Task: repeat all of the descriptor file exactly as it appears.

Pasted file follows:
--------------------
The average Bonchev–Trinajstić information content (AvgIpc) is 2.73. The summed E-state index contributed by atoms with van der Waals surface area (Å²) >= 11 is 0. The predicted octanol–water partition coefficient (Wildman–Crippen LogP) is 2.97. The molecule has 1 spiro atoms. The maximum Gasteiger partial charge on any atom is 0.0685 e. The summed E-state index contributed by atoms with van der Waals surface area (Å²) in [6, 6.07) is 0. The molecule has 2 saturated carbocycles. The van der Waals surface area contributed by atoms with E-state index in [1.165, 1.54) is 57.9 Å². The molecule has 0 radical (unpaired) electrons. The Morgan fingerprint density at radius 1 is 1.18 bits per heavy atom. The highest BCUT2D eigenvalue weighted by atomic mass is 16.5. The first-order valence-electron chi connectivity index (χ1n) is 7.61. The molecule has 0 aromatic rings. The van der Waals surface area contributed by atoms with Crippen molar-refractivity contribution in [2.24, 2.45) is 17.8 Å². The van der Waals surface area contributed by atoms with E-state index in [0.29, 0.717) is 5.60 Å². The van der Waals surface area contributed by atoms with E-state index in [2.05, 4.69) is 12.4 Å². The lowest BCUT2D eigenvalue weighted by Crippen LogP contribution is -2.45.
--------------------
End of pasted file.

The average Bonchev–Trinajstić information content (AvgIpc) is 2.73. The summed E-state index contributed by atoms with van der Waals surface area (Å²) >= 11 is 0. The predicted octanol–water partition coefficient (Wildman–Crippen LogP) is 2.97. The molecule has 1 spiro atoms. The maximum Gasteiger partial charge on any atom is 0.0685 e. The summed E-state index contributed by atoms with van der Waals surface area (Å²) in [6, 6.07) is 0. The molecule has 2 saturated carbocycles. The van der Waals surface area contributed by atoms with E-state index in [1.165, 1.54) is 57.9 Å². The molecule has 0 radical (unpaired) electrons. The Morgan fingerprint density at radius 1 is 1.18 bits per heavy atom. The highest BCUT2D eigenvalue weighted by atomic mass is 16.5. The first-order valence-electron chi connectivity index (χ1n) is 7.61. The molecule has 0 aromatic rings. The van der Waals surface area contributed by atoms with Crippen molar-refractivity contribution in [2.24, 2.45) is 17.8 Å². The van der Waals surface area contributed by atoms with E-state index in [0.29, 0.717) is 5.60 Å². The van der Waals surface area contributed by atoms with E-state index in [2.05, 4.69) is 12.4 Å². The lowest BCUT2D eigenvalue weighted by Crippen LogP contribution is -2.45.